Prior research has provided little evidence that subsidized housing investments generate significant external benefits to their neighborhoods. This paper revisits the external effects of subsidized housing, exploring the case of New York City. Relying on geocoded administrative data, we estimate a difference-in-difference specification of a hedonic regression model. We find significant and sustained external benefits. Spillovers increase with project size, and decrease with distance from the project sites and with the proportion of units in multifamily, rental buildings. Our results are robust to alternative specifications. Some of the benefit appears due to the effect of the replacement of existing disamenity.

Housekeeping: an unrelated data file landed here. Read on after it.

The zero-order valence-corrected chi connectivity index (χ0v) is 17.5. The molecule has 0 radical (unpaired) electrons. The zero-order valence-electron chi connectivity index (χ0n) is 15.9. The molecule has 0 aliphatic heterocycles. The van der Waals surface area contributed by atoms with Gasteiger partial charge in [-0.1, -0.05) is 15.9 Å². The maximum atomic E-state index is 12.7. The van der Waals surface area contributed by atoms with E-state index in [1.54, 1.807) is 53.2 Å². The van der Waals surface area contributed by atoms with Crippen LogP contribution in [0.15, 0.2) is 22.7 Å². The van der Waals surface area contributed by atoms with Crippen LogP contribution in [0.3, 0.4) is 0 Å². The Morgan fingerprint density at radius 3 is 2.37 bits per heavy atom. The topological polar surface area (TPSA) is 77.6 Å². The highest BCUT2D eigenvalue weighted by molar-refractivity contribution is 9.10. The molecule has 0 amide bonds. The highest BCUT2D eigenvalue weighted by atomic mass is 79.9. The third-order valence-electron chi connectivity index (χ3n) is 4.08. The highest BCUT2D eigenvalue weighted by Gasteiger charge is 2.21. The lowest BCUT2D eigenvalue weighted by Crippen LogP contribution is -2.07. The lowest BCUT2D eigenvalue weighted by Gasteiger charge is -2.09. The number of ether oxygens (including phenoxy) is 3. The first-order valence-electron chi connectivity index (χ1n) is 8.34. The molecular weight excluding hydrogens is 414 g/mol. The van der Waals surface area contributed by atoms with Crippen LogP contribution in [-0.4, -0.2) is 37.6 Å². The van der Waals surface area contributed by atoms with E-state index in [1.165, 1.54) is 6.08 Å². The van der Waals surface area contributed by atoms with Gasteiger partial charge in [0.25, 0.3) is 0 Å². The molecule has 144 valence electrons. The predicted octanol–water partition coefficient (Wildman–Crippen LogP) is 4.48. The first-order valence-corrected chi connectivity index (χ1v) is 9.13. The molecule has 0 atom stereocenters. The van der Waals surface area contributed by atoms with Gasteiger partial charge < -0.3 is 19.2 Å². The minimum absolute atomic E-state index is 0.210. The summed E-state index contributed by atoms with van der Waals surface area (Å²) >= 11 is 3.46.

|Original language||English (US)|
|Number of pages||29|
|Journal||Regional Science and Urban Economics|
|State||Published - Nov 1 2006|
ASJC Scopus subject areas
- Economics and Econometrics
- Urban Studies